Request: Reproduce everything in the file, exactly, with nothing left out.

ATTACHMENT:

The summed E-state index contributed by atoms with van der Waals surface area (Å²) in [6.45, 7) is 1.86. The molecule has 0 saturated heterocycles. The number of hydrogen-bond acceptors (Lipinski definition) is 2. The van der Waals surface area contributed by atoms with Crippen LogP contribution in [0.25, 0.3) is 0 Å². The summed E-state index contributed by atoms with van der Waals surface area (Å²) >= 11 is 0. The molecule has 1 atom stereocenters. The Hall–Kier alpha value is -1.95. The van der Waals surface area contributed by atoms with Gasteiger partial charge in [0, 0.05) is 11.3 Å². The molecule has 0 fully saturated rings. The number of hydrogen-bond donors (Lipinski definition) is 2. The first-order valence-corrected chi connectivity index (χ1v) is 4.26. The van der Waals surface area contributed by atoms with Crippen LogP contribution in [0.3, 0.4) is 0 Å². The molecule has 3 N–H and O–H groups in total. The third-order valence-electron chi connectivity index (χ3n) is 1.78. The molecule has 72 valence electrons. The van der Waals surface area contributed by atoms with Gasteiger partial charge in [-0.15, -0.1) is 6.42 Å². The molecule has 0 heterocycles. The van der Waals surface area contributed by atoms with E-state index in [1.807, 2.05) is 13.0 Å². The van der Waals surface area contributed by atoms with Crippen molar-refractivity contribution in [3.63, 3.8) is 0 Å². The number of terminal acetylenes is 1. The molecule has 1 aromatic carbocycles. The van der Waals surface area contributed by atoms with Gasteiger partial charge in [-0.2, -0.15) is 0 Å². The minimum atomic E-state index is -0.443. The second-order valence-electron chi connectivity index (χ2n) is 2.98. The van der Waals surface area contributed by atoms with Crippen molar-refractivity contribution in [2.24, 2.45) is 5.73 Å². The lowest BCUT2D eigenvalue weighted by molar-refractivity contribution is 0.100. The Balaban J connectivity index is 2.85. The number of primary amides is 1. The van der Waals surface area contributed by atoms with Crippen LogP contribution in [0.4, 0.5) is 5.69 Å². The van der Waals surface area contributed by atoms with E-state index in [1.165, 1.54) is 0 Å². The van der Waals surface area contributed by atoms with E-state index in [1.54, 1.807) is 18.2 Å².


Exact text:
The summed E-state index contributed by atoms with van der Waals surface area (Å²) in [6.45, 7) is 1.86. The molecule has 0 saturated heterocycles. The number of hydrogen-bond acceptors (Lipinski definition) is 2. The van der Waals surface area contributed by atoms with Crippen LogP contribution in [0.25, 0.3) is 0 Å². The summed E-state index contributed by atoms with van der Waals surface area (Å²) >= 11 is 0. The molecule has 1 atom stereocenters. The Hall–Kier alpha value is -1.95. The van der Waals surface area contributed by atoms with Gasteiger partial charge in [0, 0.05) is 11.3 Å². The molecule has 0 fully saturated rings. The number of hydrogen-bond donors (Lipinski definition) is 2. The first-order valence-corrected chi connectivity index (χ1v) is 4.26. The van der Waals surface area contributed by atoms with Crippen LogP contribution in [0.3, 0.4) is 0 Å². The molecule has 3 N–H and O–H groups in total. The third-order valence-electron chi connectivity index (χ3n) is 1.78. The molecule has 72 valence electrons. The van der Waals surface area contributed by atoms with Gasteiger partial charge in [-0.15, -0.1) is 6.42 Å². The molecule has 0 heterocycles. The van der Waals surface area contributed by atoms with E-state index in [1.807, 2.05) is 13.0 Å². The van der Waals surface area contributed by atoms with Crippen molar-refractivity contribution in [3.63, 3.8) is 0 Å². The number of terminal acetylenes is 1. The molecule has 1 aromatic carbocycles. The van der Waals surface area contributed by atoms with Gasteiger partial charge in [-0.2, -0.15) is 0 Å². The minimum atomic E-state index is -0.443. The second-order valence-electron chi connectivity index (χ2n) is 2.98. The van der Waals surface area contributed by atoms with Crippen molar-refractivity contribution in [2.24, 2.45) is 5.73 Å². The lowest BCUT2D eigenvalue weighted by molar-refractivity contribution is 0.100. The Balaban J connectivity index is 2.85. The number of primary amides is 1. The van der Waals surface area contributed by atoms with Crippen LogP contribution in [0.4, 0.5) is 5.69 Å². The van der Waals surface area contributed by atoms with E-state index in [1.165, 1.54) is 0 Å². The van der Waals surface area contributed by atoms with E-state index in [1.54, 1.807) is 18.2 Å².